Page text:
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ONE WORD

May 2024


Once again, we are honoured to bring the latest reflections from Alex Holmes , longterm volunteer in Calais, recently returned to the UK. All names have been changed.


“One word’s on everyone’s lips. It’s the focus of most questions, the punch in most quips, the lens through which most view their future. One word, the R-word. Every day.


RAIN today, as on most days, but then it stops, the sun breaks through and the Police Nationale arrive. They come with guns, with batons, with riot-shields. Structures are demolished, mattresses dragged across the mud and loaded into a van. A chain saw grinds its way through pallets. A trashing. The temporarily evicted Eritreans stand in huddles, helpless bystanders watching on. ‘Is this legal?’ they ask. ‘What about our humanity?’ Mid-demolition, La Vie Active, commissioned by the State to feed the refugees, arrives with dinner. Whilst the State gratuitously grabs with one hand, it gives with another. The police depart and a normality returns, minus mattresses, and pallets to raise tents off the cold ground. Fires are lit, there’s music; another evening.


WATA. What is wata? An education begins. Wata, a single stringed instrument played with a bow. Krar, a five-stringed instrument plucked with a pick. Guayla, traditional Eritrean dance. Senai is DJ. His choice, the late, legendary Abraham Afwerki. The beat is hypnotic and soon people are on their feet, a circle of dancers beside the fire moving with a rhythmical shuffling of feet and the shrugging of shoulders. Yoel and Tekle step centre-circle, dancing back-to-back. Guayla. ‘Now you DJ!’ The baton is passed. Bruce Springstein’s ‘Land of Hope and Dreams’ weaves into the dusk. Biniam picks up a length of planking. It becomes his guitar. Bruce Biniam. He strums and grins. ‘…tomorrow there’ll be sunshine and all this darkness past’.


‘ALAM geza kri’, ‘the world is a rented house’. Fireside, the discussion progresses from Aaron’s question, ‘who should be closest to your heart, your wife or your mother?’ to quotes and proverbs and distinguishing between the two. ‘Money says “look after me today, and I will look after you tomorrow”’ Biniam’s offering. He then reflects on another recently posed question, ‘Who’s been your wisest teacher?’ ‘Time is my wisest teacher’, he says. ‘Time is my past. I learn from my past. It is my teacher’. Water is boiling in a blackened kettle on the fire. Cups of sweet coffee are handed around. Demsas, the natural comedian, greets Efrem who has arrived fireside. ‘Efrem, he’s so flat’, quips Demsas, ‘you can’t tell which is his front and which is his back’.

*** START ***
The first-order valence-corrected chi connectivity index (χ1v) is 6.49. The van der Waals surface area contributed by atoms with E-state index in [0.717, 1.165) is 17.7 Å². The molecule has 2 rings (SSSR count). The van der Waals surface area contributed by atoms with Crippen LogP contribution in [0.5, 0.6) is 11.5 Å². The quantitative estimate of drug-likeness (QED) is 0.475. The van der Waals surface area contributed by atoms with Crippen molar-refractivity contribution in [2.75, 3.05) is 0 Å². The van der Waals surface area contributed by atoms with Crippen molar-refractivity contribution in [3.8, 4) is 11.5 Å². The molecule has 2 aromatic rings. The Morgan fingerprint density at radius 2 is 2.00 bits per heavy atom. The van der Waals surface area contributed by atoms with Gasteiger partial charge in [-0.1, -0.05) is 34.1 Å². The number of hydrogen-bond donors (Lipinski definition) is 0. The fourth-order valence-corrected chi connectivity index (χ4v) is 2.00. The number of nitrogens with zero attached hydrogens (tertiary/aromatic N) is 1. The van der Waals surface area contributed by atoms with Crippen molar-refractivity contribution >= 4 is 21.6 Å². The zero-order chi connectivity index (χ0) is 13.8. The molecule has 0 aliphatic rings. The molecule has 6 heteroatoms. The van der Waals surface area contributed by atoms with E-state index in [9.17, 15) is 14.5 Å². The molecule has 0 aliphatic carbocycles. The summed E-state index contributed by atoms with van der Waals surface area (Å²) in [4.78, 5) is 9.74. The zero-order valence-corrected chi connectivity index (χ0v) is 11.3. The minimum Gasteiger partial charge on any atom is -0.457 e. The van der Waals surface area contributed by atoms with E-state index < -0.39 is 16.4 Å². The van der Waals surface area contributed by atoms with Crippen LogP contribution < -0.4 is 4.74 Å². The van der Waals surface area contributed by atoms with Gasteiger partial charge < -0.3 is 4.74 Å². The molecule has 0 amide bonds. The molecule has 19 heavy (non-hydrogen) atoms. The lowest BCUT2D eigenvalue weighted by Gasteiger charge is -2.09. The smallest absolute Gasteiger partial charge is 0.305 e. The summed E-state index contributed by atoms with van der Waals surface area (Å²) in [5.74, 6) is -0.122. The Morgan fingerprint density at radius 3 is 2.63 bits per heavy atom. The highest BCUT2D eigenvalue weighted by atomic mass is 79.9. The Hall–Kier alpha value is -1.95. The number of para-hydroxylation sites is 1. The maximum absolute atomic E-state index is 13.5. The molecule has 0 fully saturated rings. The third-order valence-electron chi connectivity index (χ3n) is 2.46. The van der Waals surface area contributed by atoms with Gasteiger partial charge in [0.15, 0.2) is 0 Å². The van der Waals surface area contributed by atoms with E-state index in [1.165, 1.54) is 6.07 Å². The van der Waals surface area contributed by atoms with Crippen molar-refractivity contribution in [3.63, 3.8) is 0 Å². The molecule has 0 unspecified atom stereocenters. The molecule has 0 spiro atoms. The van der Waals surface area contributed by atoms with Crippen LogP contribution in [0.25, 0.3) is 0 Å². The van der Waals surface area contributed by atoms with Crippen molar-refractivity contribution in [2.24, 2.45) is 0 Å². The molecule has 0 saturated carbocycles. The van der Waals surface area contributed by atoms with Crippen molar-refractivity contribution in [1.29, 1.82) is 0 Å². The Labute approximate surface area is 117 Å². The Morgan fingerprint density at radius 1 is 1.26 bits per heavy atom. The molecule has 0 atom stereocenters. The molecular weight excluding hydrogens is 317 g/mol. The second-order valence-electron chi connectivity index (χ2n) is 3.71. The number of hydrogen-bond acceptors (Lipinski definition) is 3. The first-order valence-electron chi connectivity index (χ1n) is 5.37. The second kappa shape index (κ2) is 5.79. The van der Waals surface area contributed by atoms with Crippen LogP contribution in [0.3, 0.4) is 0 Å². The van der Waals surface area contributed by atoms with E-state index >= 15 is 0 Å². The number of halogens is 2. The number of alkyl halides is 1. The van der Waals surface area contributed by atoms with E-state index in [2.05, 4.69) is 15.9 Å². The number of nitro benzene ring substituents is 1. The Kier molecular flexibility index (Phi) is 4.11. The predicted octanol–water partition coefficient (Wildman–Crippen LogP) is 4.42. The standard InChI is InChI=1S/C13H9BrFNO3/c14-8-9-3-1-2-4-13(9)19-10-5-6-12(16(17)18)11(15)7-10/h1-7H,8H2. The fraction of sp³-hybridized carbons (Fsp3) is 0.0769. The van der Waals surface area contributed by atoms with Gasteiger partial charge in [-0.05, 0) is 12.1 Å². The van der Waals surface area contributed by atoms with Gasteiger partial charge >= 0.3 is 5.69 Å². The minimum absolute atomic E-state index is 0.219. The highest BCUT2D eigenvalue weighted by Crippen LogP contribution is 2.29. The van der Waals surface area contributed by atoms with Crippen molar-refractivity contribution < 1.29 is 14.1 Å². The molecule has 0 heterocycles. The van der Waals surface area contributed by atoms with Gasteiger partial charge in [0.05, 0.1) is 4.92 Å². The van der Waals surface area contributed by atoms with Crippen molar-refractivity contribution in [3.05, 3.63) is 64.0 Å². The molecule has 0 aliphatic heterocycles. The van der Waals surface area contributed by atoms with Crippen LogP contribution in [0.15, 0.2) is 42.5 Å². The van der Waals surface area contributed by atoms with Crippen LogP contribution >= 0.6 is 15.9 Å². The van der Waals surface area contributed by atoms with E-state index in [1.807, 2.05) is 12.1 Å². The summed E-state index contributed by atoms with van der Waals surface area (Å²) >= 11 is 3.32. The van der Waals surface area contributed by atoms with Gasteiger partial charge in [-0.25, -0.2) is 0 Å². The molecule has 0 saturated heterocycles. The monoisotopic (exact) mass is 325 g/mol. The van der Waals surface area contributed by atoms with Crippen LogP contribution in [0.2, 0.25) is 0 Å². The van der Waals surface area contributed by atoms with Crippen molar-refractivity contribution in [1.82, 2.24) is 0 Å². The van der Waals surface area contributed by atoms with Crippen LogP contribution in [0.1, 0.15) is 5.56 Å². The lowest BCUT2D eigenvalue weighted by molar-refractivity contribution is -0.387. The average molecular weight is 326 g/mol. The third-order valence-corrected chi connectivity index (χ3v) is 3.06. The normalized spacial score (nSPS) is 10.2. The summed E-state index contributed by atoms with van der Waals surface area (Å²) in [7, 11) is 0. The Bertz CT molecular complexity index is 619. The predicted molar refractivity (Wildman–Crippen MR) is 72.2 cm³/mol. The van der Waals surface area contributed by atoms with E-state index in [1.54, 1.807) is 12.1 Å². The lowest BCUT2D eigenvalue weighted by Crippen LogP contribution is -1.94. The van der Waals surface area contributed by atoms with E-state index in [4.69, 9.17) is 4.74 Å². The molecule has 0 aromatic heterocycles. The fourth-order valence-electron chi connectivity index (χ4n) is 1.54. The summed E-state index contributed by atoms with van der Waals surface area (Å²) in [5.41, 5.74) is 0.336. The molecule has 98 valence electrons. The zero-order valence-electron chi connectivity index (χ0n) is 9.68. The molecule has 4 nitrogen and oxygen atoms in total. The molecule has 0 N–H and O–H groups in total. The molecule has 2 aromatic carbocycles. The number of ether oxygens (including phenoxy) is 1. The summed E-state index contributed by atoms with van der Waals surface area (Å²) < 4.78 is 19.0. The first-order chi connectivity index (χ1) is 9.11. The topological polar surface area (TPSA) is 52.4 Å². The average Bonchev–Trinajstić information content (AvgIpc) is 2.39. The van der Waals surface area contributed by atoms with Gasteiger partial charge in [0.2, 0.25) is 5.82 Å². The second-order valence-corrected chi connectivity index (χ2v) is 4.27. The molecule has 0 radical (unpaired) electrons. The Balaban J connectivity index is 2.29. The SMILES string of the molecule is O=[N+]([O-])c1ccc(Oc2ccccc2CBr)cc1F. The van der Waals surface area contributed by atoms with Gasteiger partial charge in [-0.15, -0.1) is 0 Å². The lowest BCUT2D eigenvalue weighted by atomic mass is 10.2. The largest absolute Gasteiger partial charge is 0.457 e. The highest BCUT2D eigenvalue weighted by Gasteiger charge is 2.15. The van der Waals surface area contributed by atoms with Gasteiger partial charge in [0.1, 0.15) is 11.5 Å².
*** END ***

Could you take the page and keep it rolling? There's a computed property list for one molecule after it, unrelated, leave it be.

‘NO good for his people, but good for Eritrea’. Six guys sit around a small fire. Overhead attached to the scrub willow, a blue tarp keeps off the rain. The focus of the discussion is Isaias Afwerki, the Eritrean dictator. Mewael is speaking. ‘He is good for Eritrea. It’s a small country. Ethiopia wants our sea, Sudan, our natural resources, Saudia Arabia, our oil. We need to be strong.’ ‘But we have no freedom, no future’, says Girma.


‘I have a bachelor’s degree in medical science. I started work as a laboratory analyst but they gave me a uniform and a Kalashnikov and sent me to fight against Tigray. After 3 months, I threw my uniform and gun into the bushes and fled to Sudan. I want to get to the UK to do a masters and a PhD. I want a future.’


DYE. Fenceside, Filimon opens a box of Garnier black hair dye, squeezes the ‘colourant’ and ‘developer cream’ into a small glass and vigorously stirs the creamy mixture. Aaron, his accomplice, dons the latex gloves from the Garmier box and applies the dye. A chemical haze drifts up from Filimon’s blackening hair. Meanwhile, beneath scarf and plastic bag, Gebre has a mix of avocado, egg and banana in his hair. The alternative treatment. Spotting a coin in the mud, he picks it up and rubs off the dirt. It’s a Swedish kroner. With palpable anger, he flings the coin at the fence. ‘F...ing Sweden’ he says, ‘they rejected me’. Beyond the fence, helmeted Calais kids race around the BMX bike track.


‘A monkey is trying to reach the top of a very tall tree to reach a piece of sweet fruit.’ Aaron is looking up at the tall poplar after doing twenty press-ups, the penalty for losing the last round of cards. ‘The monkey tries again and again, but he can never quite reach the fruit. In the end he gives up, shrugs his shoulders and says “it’s bound to have been bitter anyway”. That’s not me. I will never give up trying to get to the UK.’ On his last attempt to cross the Channel, he nearly drowned. DJ Biniam is playing Bob Marley; ‘Get up Stand up…Never Give up the Fight’. ‘The threat of Rwanda will never stop me’ says Aaron, ‘never’. Rwanda. The R-word. Rwanda. The one word. Every day.”




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